News

Life goes on, and it's time we prepared for living into our 90s



12 September 2012

Age Discrimination Commissioner Susan Ryan: "So many rules and attitudes in public policy and commercial practice seem to contain the notion that 65 is the cut-off point for most things. The fact is, those 90s are rushing towards us."
Age Discrimination Commissioner Susan Ryan: "So many rules and attitudes in public policy and commercial practice seem to contain the notion that 65 is the cut-off point for most things. The fact is, those 90s are rushing towards us."

A recent report from the Australian Institute of Actuaries suggested it was plausible that the life expectancy of young people living today could exceed 120 years.

And not only are we living longer, we are living in better health. At age 65, females can now expect to live another 21.8 years, including 16.1 years without a severe or profound core activity limitation. For men, the figures are 18.7 years and 15.2 years.

According to Ian Hickie, executive director of the University of Sydney's Brain and Mind Research Institute: ''Today's physically active 70-year-olds who don't smoke have scans showing brains that look 10 to 15 years younger than those of their parents' generation at the same age - more of whom were smokers."

In 1909, when the age pension was introduced in Australia, 96 percent of people died before they reached pension age. Now 75 percent of men and close to 85 percent of women reach the age of 65, and the average life expectancy today is 84 for women and nearly 80 for men, and it is increasing every year.

Instead of the 4 percent of the population being age pensioners in 1909, 11 percent of the entire population draw full or part pensions and will continue to do so for a long time - 20 or 30 years.

On average, we denizens of the 21st century, compared with our grandparents, have another 30 years, what I am calling an extra life to lead.

These demographic changes are well documented, much reported and should be widely recognised in public policy, employment practices and community values. Strangely, they are not. Right now in Australia we waste the human capital represented by older workers.

I recently commissioned Deloitte Access Economics to measure what we would gain, what the impact would be on the national economy, if we could increase the workforce participation rate of the over-55s.

The figures are astounding. With just a 3 percent increase in participation by this group, we should see a $33 billion annual boost to the national economy. With a 5 percent increase in participation, we would see a $48 billion boost. To place numbers on these dollar figures, a 5 percent increase would mean about an extra 750,000 over-55s in paid work instead of living on benefits.

So many rules and attitudes in public policy and commercial practice seem to contain the notion that 65 is the cut-off point for most things. The fact is, those 90s are rushing towards us.

But our whole physical environment seems to have been constructed in denial of this inconvenient truth. Streets, signage, access to buildings, shopping centre design, lighting, public transport are all constructed on the assumption that users are, without exception, between 20 and 40 years old, in peak physical condition, have perfect night vision and 100 percent hearing.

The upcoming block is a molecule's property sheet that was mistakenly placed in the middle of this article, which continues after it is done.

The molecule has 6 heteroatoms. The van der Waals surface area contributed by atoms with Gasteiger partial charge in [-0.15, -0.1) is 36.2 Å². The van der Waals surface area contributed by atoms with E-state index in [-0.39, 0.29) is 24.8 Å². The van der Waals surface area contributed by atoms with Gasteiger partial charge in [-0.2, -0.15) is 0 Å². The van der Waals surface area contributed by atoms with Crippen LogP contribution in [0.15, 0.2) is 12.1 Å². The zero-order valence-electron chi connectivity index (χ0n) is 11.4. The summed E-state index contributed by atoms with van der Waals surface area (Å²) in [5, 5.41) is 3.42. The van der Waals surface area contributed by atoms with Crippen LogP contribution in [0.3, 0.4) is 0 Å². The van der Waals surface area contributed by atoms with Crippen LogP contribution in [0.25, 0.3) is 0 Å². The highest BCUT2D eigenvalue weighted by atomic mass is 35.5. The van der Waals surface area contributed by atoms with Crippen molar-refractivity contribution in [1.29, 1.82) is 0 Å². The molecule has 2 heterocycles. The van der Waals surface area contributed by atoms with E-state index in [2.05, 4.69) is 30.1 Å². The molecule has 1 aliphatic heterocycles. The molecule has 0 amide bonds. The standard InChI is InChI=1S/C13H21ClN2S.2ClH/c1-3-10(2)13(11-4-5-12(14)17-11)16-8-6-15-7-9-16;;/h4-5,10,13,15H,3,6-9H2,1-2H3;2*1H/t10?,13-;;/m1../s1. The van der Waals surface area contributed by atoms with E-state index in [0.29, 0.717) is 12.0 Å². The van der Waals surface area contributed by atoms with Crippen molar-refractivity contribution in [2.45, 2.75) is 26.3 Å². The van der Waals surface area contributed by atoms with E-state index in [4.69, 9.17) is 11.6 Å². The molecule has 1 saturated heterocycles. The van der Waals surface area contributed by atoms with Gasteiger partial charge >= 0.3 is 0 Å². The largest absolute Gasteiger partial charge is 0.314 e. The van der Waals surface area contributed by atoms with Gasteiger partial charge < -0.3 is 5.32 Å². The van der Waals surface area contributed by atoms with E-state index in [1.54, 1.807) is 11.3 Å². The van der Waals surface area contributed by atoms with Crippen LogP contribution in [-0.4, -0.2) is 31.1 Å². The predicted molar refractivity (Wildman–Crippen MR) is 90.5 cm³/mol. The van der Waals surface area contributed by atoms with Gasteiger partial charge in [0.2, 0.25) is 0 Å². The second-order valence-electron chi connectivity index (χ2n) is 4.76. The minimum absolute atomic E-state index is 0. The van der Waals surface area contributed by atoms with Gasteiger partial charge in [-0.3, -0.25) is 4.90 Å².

Users of all ages are exposed to injury when footpaths, kerbs and roads are strewn with hazards: gaps, holes, cracks and bumps. These obstacles trip up users of all ages but are particularly vicious for older people.

This sort of neglect of our physical environment comes from our unwillingness as a society to recognise the inevitability of growing old.

Working out how long we are likely to live as individuals is probably the greatest risk management challenge individuals face.

Should we at 70 start spending up big with what we have saved? Make fancy travel plans? No more economy class on those long overseas trips? Or should we make a philanthropic gesture, such as funding a scholarship in our name, or a venue in a theatre, gallery or university, the kind of spending that buys, if not immortality, a few years' post-death continuity for our names?

Should we give most of it to our kids, on the basis that they need it now and we will probably be dead before they can truly pay their own way?

I would say we should plan, if we can, to be able to have a reasonable income in our 90s, to be living somewhere that we enjoy, and that is safe and comfortable. We should consider seriously taking up a new area of study or activity once we have left the paid workforce, and we should pay a great deal of attention to our relationships, to our families, friends and communities.

Evidence is overwhelming that the people in their 90s who do best are living in their own homes, are engaged with enjoyable and stimulating activities, and have strong social networks.

The longer you work, the stronger your personal finances are. You build up more superannuation and reduce the years you will need to live on it. You are more likely to pay off a mortgage, ensuring that you have a major asset to take you forward to your personal century. As well as getting these financial benefits, you will be healthier and happier.


Susan Ryan is the Age Discrimination Commissioner. This is an edited extract of her Sydney Ideas speech at 6pm tonight.


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